Home
 
Choose Your City
Change City

Tiny ponds for city folks

Can you enjoy the visual beauty and soothing sounds of water without digging a hole for a pond?


Can you enjoy the visual beauty and soothing sounds of water without digging a hole for a pond?

The answer is yes, and the solution is simple: Take any waterproof container, fill it with water and allow the chlorine to dissipate (for 24 hours, or use a chemical de-chlorinator). Then add some small potted aquatic plants and floaters such as Salvinia or water fern (Azolla) and you’ve got your own portable pond.

These water features can go just about anywhere — your patio, deck or balcony — and tinier ones can be transformed into tabletop centrepieces. Imagine the dramatic foliage of papyrus (Cyperus papyrus), taro (Colocasia) or spiral rush (Juncus effusus “Spiralis”) sitting next to your summer flowerbeds.

With these diminutive water gardens, otherwise invasive ornamentals such as Houttuynia cordata “Chameleon” and golden creeping Jenny (Lysimachia nummularia “Aurea”) become handsome, contained marginal specimens; for herb enthusiasts, there’s even aquatic mint (Mentha aquatica).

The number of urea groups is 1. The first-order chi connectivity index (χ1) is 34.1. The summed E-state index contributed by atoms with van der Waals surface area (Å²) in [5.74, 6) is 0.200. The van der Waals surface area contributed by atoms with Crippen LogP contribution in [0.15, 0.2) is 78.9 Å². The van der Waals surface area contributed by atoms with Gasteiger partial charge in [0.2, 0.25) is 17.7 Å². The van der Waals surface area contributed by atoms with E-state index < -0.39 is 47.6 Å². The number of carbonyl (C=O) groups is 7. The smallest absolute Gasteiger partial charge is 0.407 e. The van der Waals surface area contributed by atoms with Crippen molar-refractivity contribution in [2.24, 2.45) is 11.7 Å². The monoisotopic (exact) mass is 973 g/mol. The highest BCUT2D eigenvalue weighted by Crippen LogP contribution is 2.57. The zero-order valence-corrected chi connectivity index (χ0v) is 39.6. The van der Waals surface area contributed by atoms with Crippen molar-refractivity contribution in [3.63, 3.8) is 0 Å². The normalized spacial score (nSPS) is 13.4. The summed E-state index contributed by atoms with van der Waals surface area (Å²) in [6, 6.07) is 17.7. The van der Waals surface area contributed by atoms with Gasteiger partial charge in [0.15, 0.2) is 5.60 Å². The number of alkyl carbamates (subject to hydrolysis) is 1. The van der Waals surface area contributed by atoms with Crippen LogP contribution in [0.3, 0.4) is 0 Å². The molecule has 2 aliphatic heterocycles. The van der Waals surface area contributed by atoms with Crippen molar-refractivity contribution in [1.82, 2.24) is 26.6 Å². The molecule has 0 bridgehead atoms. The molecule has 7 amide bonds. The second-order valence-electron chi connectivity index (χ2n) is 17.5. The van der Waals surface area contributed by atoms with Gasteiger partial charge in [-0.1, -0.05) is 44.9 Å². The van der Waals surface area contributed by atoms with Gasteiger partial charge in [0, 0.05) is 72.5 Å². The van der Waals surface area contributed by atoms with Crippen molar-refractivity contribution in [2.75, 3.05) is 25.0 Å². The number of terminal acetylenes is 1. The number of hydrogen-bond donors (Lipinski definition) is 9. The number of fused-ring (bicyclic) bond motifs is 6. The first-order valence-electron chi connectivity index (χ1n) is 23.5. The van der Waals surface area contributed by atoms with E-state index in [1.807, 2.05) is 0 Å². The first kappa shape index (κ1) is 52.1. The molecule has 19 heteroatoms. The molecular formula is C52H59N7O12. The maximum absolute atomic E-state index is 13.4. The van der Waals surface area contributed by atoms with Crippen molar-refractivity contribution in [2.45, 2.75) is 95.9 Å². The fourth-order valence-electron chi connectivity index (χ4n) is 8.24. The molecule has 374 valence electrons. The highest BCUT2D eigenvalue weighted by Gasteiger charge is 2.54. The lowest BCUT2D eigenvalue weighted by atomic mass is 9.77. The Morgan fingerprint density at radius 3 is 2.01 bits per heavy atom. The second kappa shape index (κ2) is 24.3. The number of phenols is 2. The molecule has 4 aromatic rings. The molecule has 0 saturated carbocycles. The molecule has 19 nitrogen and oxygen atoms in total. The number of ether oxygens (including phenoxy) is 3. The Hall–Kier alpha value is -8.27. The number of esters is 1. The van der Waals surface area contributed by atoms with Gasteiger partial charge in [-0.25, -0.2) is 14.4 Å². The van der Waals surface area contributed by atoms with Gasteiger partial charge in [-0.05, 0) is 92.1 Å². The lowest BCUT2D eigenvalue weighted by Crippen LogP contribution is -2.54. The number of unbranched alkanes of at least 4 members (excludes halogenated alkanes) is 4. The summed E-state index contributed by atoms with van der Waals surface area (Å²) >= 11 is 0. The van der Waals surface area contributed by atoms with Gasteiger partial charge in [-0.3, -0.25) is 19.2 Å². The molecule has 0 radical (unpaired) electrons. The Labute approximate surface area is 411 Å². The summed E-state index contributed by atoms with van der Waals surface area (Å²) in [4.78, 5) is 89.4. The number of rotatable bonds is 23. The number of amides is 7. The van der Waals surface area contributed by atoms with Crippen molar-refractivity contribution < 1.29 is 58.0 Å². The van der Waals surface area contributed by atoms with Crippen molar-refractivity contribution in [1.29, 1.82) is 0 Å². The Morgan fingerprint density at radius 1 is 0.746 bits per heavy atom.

Local water plant suppliers have done a great job responding to the need for smaller-scale stock by packaging specimens in ready-to-plant plastic mesh baskets. Caring for these containerized plants means simply removing any dead foliage, dividing or repotting as necessary, and feeding them in spring by pushing a compressed aquatic fertilizer tablet (such as 10-14-8) into the soil.

The exception here would be water lilies (Nymphaea), which bloom best with a monthly feeding from May to July. A few dwarf or pygmy water lily cultivars to consider for water bowls are “Pygmaea Helvola” (pale yellow), “Perry’s Baby Red” (rich garnet) and “Joanne Pring” (deep pink).

 
 
You Might Also Like